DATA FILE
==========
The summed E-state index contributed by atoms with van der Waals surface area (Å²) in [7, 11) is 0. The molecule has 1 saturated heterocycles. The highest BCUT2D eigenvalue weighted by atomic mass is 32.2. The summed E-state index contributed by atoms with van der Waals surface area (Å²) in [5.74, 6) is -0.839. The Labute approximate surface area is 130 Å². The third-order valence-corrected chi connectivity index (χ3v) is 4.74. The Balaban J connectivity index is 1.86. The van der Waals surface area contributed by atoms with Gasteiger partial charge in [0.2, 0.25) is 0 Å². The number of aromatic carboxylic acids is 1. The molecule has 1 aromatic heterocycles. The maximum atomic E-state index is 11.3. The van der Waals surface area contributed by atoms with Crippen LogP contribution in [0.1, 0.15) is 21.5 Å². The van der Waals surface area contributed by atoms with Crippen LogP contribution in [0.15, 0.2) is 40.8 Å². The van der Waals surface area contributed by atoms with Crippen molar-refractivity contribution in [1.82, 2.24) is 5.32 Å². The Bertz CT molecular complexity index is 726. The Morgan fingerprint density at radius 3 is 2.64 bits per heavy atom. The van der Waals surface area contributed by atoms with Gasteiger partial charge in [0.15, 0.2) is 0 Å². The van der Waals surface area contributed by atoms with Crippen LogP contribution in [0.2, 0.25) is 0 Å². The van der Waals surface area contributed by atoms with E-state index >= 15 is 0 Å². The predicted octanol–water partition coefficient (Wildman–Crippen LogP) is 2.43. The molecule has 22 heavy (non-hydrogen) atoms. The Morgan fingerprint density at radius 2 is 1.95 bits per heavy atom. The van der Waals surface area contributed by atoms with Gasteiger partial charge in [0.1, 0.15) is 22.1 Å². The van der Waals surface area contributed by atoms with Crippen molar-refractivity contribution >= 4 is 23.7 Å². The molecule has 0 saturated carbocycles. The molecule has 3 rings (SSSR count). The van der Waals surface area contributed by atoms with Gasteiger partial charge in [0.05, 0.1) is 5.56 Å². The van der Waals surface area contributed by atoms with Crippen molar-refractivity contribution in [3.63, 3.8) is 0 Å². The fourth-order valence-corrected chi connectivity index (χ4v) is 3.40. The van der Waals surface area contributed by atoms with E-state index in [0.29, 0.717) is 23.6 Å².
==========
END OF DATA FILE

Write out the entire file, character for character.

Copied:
The summed E-state index contributed by atoms with van der Waals surface area (Å²) in [7, 11) is 0. The molecule has 1 saturated heterocycles. The highest BCUT2D eigenvalue weighted by atomic mass is 32.2. The summed E-state index contributed by atoms with van der Waals surface area (Å²) in [5.74, 6) is -0.839. The Labute approximate surface area is 130 Å². The third-order valence-corrected chi connectivity index (χ3v) is 4.74. The Balaban J connectivity index is 1.86. The van der Waals surface area contributed by atoms with Gasteiger partial charge in [0.2, 0.25) is 0 Å². The number of aromatic carboxylic acids is 1. The molecule has 1 aromatic heterocycles. The maximum atomic E-state index is 11.3. The van der Waals surface area contributed by atoms with Crippen LogP contribution in [0.1, 0.15) is 21.5 Å². The van der Waals surface area contributed by atoms with Crippen LogP contribution in [0.15, 0.2) is 40.8 Å². The van der Waals surface area contributed by atoms with Crippen molar-refractivity contribution in [1.82, 2.24) is 5.32 Å². The Bertz CT molecular complexity index is 726. The Morgan fingerprint density at radius 3 is 2.64 bits per heavy atom. The van der Waals surface area contributed by atoms with Gasteiger partial charge in [0.15, 0.2) is 0 Å². The van der Waals surface area contributed by atoms with Crippen LogP contribution in [0.2, 0.25) is 0 Å². The van der Waals surface area contributed by atoms with E-state index >= 15 is 0 Å². The predicted octanol–water partition coefficient (Wildman–Crippen LogP) is 2.43. The molecule has 22 heavy (non-hydrogen) atoms. The Morgan fingerprint density at radius 2 is 1.95 bits per heavy atom. The van der Waals surface area contributed by atoms with Gasteiger partial charge in [0.1, 0.15) is 22.1 Å². The van der Waals surface area contributed by atoms with Crippen molar-refractivity contribution >= 4 is 23.7 Å². The molecule has 0 saturated carbocycles. The molecule has 3 rings (SSSR count). The van der Waals surface area contributed by atoms with Gasteiger partial charge in [0.05, 0.1) is 5.56 Å². The van der Waals surface area contributed by atoms with Crippen molar-refractivity contribution in [3.63, 3.8) is 0 Å². The fourth-order valence-corrected chi connectivity index (χ4v) is 3.40. The van der Waals surface area contributed by atoms with E-state index in [0.29, 0.717) is 23.6 Å².